Before the development of ultrasound machine for anaesthesiology, the gold standard for peripheral nerve block was multiple injection technique using nerve stimulator. The ultrasound machine offers several advantages like improved block success rate, reduced complications and easier skill acquisition. An editorial in British Journal of Anaesthesia suggests that ultrasound has already emerged as the gold standard for nerve blocks. 
Oral glucose tolerance test is the gold standard for diagnosing diabetes mellitus. But with the invention of Glycosylated haemoglobin (HbA 1C ) test, we are able to get evidence of glucose control over the previous two months. Davidson MB had suggested in JAMA, that HbA 1C should replace the oral glucose tolerance test as the gold standard for diagnosis of diabetes mellitus.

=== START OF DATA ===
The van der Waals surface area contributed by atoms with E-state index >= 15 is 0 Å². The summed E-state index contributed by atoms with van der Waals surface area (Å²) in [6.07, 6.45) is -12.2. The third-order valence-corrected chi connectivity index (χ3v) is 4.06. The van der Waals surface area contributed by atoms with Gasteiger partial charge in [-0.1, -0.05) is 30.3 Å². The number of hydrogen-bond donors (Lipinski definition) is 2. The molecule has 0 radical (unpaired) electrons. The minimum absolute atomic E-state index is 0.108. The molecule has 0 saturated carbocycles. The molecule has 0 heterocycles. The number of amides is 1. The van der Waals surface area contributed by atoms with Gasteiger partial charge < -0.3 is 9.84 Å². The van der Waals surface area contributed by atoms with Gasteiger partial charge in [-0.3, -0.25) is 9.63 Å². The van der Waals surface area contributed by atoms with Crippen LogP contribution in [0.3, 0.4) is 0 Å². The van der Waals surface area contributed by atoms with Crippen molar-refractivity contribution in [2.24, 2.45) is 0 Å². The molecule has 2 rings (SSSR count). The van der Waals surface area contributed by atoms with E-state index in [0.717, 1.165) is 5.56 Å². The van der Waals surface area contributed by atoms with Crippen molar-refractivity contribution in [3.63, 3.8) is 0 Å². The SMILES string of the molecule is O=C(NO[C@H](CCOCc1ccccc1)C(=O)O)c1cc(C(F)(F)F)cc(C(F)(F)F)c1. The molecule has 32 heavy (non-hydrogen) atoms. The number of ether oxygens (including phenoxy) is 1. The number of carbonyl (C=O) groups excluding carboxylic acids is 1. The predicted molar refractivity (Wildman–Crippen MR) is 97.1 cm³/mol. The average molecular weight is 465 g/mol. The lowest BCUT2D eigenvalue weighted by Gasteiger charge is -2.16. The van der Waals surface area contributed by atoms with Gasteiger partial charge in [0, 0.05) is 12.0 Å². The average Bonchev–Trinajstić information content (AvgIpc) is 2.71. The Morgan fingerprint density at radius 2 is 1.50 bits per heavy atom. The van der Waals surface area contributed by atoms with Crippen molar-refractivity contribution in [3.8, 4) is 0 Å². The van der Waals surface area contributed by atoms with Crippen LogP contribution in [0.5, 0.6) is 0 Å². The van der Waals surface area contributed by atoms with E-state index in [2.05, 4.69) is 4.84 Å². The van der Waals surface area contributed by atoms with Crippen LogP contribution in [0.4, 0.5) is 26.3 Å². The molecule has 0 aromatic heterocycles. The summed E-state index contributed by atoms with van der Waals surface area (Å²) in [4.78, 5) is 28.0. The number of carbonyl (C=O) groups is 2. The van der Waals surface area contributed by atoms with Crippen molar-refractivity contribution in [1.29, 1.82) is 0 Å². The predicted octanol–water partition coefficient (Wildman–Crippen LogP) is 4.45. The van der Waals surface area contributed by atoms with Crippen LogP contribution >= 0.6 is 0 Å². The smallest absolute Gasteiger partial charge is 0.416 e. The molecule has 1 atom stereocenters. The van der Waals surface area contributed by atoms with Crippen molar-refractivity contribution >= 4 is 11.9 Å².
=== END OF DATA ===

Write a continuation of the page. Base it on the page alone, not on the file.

For checking the tube position after intubation, there are more than twenty described methods. But the gold standard is detection of CO 2 in the exhaled gas, by capnography. ASA standards for basic monitoring suggest the use of capnography.
There are many methods of managing a difficult airway. They include many supraglottic devices and invasive procedures like retrograde intubation and cricothyroidotomy. But the gold standard is awake flexible fiberoptic intubation.
After the invention of transoesophageal echocardiography (TEE) and colour mapping, it has become the gold standard for diagnosing a number of pathological conditions. TEE was first described in 1976, and was used in anaesthesia practice later. Biplane TEE and colour flow mapping came in 1980s. TEE has now become an essential tool in the perioperative period for the anaesthesiologist. This has become the gold standard for diagnosing perioperative myocardial ischaemia or infarction,  cardiac valvular pathologies, aortic dissection, evaluation of prosthetic valves and infective endocarditis.